It is important not to trivialise the events of 9/11, which resulted in the deaths of nearly three thousand people and may be responsible for thousands of deaths in the intervening years. However, it was also a tragedy that was very much framed in terms of the unreal. It was captured and reflected through screens, played around the clock on cable television. It has been cited as the most watched television event of all time. Despite the existence of these concrete (and widely-seen) records of the atrocity, a vocal minority of Americans dispute the official account of what unfolded.

No bones about it.

More than that, the entire atrocity was choreographed in a way that consciously evokes the spectacle of blockbuster movies. The attacks on 9/11 were a real-life version of the disasters depicted in films like The Towering Inferno or Independence Day or Titanic. For many watching, these films were the only frame of reference. As Matt Zoller Seitz argues, the attacks seemed to break reality itself:

The image of the burning towers destroyed the psychic wall separating life from its representation. It sent us down the rabbit hole and made us doubt the evidence of our senses. On that morning, New Yorkers looked out their windows and saw more or less the same image they saw on their TVs; the screen was a window frame, the window frame a screen.

When each plane hit and each tower collapsed, the immense structural and human damage and the media’s multiplicity of camera angles (custom-designed for rapid cutting and instant replay) unwittingly combined to evoke the visual grammar of a Hollywood action flick: like a movie/not like a movie/like a movie. One wonders, did the image maker know that because we are Americans — and Americans as a people excel at mixing rage and sentimentality — that before the day was done, TV news channels would air highlight reels backed by soupy orchestral soundtrack music? Or was that just an unforeseen bonus?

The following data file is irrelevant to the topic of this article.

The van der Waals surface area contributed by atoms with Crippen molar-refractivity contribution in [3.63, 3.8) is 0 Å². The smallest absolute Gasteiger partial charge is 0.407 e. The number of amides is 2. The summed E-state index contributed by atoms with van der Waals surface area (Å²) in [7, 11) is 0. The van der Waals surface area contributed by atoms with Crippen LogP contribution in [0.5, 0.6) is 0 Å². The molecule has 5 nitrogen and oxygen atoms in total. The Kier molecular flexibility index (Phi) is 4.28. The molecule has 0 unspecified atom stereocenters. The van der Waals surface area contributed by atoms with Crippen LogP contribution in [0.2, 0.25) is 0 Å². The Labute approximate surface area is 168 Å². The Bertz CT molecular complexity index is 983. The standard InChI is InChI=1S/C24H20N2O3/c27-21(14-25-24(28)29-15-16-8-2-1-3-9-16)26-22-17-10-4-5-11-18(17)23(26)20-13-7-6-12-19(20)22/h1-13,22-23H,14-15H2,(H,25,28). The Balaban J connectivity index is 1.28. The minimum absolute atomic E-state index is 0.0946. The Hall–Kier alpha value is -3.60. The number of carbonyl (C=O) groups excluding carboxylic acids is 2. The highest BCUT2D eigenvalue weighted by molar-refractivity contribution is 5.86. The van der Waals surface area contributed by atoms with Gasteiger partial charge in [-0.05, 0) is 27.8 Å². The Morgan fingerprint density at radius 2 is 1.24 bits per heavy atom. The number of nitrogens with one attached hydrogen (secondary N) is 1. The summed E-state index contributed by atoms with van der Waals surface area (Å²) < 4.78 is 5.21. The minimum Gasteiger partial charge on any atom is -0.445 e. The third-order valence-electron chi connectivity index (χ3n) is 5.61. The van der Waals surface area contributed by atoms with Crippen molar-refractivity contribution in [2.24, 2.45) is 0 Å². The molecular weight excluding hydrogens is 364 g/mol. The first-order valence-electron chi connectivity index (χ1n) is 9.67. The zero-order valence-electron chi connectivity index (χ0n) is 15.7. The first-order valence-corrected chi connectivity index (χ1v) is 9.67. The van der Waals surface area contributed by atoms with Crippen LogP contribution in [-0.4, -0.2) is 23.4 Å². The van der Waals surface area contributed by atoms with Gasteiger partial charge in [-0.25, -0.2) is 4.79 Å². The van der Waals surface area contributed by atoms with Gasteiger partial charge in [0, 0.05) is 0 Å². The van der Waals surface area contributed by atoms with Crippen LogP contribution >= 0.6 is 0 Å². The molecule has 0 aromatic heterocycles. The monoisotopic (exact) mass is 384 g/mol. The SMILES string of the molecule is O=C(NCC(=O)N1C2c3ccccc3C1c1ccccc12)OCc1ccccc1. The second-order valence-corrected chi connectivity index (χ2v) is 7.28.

British artist Damien Hirst talked about the attacks as if they were some monstrous work of art, observing, “I think our visual language has been changed by what happened on September 11.” The imagery associated with 9/11 made an incredible impact upon the public consciousness, and would reverberate through twenty-first century pop culture.

“I’ll be Bakuto!”

This is most obvious in the way that modern pop culture imagines mass destruction. In films like Armageddon or Deep Impact, the destruction of cities is very much informed by the imagery associated with the atomic bomb; rising clouds and shock waves, viewed from a distance. In contrast, more modern depictions of apocalyptic violence tend to be framed in terms that evoke that footage of the 9/11 attacks. There is rubble and chaos, clouds of dust, bent support beams and hunks of concrete. In particular, the collision of flying objects with buildings.

There are almost too many examples to list; the carnage of War of the Worlds, the destruction of landmarks in Cloverfield, the city-wide devastation in The Avengers or The Avengers: Age of Ultron, the attack on Asgard in Thor: The Dark World, the battle of Metropolis in Man of Steel and Batman vs. Superman, the hellicarriers smashing together and into the Triskelion in Captain America: The Winter Soldier, the hole in the sky in Teenage Mutant Ninja Turtles: Out of the Shadows.

“Would you miss him? Would you really?”

As Robbie Collins explains when discussing the trailer to Batman vs. Superman: Dawn of Justice, even the basic iconography is evocative:

So, we shouldn’t be surprised that the most arresting image in the trailers for Batman V Superman: Dawn of Justice turned out not to involve either iconic superhero costume, but Ben Affleck’s Bruce Wayne, in a waistcoat and suit trousers, dashing through the streets of Metropolis towards a billowing cloud of ash. It’s the same ash we saw in the news images of New York City that September morning, creamy grey and snowstorm-thick, with skyscrapers looming on both sides like canyon walls. A second shot shows Affleck kneeling on the ground, surrounded by debris, holding a little girl close to his chest, and looking upwards in confusion. Again, we know the pose – and remember the feeling.

The 9/11 attacks might look like a grotesque blockbuster spectacle, but they have since been processed and reflected back through blockbuster spectacle.

Everything burns.